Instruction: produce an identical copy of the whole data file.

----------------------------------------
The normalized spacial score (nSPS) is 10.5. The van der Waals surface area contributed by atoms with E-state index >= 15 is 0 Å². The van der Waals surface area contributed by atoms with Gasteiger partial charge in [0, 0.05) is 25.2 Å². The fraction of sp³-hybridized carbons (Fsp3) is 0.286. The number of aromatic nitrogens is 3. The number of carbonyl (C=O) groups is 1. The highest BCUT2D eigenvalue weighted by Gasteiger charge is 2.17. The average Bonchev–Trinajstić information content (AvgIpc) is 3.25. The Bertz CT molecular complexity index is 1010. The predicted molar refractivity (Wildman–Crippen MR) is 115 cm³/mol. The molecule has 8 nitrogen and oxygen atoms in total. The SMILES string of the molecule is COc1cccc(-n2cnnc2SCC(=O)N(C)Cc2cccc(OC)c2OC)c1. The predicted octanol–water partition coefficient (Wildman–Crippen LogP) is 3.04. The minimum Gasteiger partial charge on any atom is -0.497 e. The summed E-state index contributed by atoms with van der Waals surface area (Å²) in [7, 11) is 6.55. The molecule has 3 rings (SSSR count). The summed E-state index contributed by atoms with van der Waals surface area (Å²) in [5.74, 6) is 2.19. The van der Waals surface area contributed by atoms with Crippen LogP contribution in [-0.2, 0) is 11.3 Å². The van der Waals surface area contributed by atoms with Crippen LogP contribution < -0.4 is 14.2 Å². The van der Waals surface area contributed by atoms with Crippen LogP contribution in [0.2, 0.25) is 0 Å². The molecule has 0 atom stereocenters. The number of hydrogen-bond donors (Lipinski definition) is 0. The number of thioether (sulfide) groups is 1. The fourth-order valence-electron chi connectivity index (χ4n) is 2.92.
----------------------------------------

The normalized spacial score (nSPS) is 10.5. The van der Waals surface area contributed by atoms with E-state index >= 15 is 0 Å². The van der Waals surface area contributed by atoms with Gasteiger partial charge in [0, 0.05) is 25.2 Å². The fraction of sp³-hybridized carbons (Fsp3) is 0.286. The number of aromatic nitrogens is 3. The number of carbonyl (C=O) groups is 1. The highest BCUT2D eigenvalue weighted by Gasteiger charge is 2.17. The average Bonchev–Trinajstić information content (AvgIpc) is 3.25. The Bertz CT molecular complexity index is 1010. The predicted molar refractivity (Wildman–Crippen MR) is 115 cm³/mol. The molecule has 8 nitrogen and oxygen atoms in total. The SMILES string of the molecule is COc1cccc(-n2cnnc2SCC(=O)N(C)Cc2cccc(OC)c2OC)c1. The predicted octanol–water partition coefficient (Wildman–Crippen LogP) is 3.04. The minimum Gasteiger partial charge on any atom is -0.497 e. The summed E-state index contributed by atoms with van der Waals surface area (Å²) in [7, 11) is 6.55. The molecule has 3 rings (SSSR count). The summed E-state index contributed by atoms with van der Waals surface area (Å²) in [5.74, 6) is 2.19. The van der Waals surface area contributed by atoms with Crippen LogP contribution in [-0.2, 0) is 11.3 Å². The van der Waals surface area contributed by atoms with Crippen LogP contribution < -0.4 is 14.2 Å². The van der Waals surface area contributed by atoms with Crippen LogP contribution in [0.2, 0.25) is 0 Å². The molecule has 0 atom stereocenters. The number of hydrogen-bond donors (Lipinski definition) is 0. The number of thioether (sulfide) groups is 1. The fourth-order valence-electron chi connectivity index (χ4n) is 2.92.